London

Barnet Councillor Brian Coleman admits parking row attack

Brian Coleman arrives at court on 5 November 2012
Image caption Brian Coleman admitted assault by beating

An ex-Conservative mayor has admitted attacking a woman as she filmed him parking illegally on a street where he had helped introduce unpopular charges.

Brian Coleman, a Barnet councillor, admitted a charge of common assault by beating at Uxbridge Magistrates' Court.

The 51-year-old was arrested in September after assaulting cafe owner Helen Michael in Finchley High Road.

His lawyer said he had been trying to stop her filming him on a mobile phone as he parked in a loading bay.

Coleman, of Essex Park in Finchley, was ordered to pay £1,385, including a £270 fine, prosecution costs of £850 and £250 to the victim as compensation.

Ms Michael, 50, a mother-of-two, who suffered injuries including scratches to her wrist and soreness to her shoulder and chest, called on Coleman to resign.

She said: "[I was] looking at my phone and all of a sudden he's upon me, it was pure shock.

"I think he's bullied and intimidated people for a long long time and I think he has now got what has been long overdue."

'Unpopular' parking charges

A charge of driving without reasonable consideration was dropped after the prosecution offered no evidence for it.

The court heard Coleman had helped bring in parking charges in the area which were "extremely unpopular" with local residents and businesses.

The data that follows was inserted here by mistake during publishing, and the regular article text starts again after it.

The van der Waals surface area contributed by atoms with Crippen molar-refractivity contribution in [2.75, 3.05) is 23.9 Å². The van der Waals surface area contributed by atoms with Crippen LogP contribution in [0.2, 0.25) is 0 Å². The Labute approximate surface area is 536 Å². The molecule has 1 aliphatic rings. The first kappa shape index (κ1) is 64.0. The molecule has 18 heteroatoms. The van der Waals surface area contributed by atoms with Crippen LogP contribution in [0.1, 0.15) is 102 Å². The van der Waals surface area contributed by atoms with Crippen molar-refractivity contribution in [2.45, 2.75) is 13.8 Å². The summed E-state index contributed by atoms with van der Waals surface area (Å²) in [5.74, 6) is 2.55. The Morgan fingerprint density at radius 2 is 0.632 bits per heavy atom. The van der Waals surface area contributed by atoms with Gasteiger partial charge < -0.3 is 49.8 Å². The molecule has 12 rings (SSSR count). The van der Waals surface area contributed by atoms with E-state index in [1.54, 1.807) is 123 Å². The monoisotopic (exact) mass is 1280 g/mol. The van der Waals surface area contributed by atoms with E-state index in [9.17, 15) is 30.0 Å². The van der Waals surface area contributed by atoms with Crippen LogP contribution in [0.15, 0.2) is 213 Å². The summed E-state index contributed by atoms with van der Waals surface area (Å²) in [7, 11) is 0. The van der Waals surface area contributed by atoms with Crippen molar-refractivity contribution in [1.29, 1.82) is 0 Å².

Ms Michael, a parking campaigner, filmed him after she was informed he had parked in a loading bay and was withdrawing money from a cash machine, the court heard.

Image caption Helen Michael said the attack was 'pure shock' and asked Coleman to resign

The incident was caught on CCTV and the footage shown in the court.

Sentencing Coleman, District Judge Deborah Wright said the "well-known politician" was a man of "previous good character" who had made significant contributions to society.

"I have no doubt that his motives were to avoid the embarrassment of the publicity," she said.

A struggle ensued and there can be "no doubt that struggle was instigated by Mr Coleman", the judge added.

Prosecution lawyer Manjit Mahal said: "He was applying one rule for himself and another for the traders."

But Neville Rudston, defending, said the incident had to be viewed in the context of a campaign "with uncomfortable and personal elements" which the councillor had faced.

Coleman decided to change his plea to guilty after he found it "difficult" to look at footage of the assault, the lawyer added.

After he was charged in October, Coleman was suspended by his party and stripped of his council committee duties.

He was mayor of Barnet between 2009-10 and chair of the London Fire and Emergency Planning Authority.

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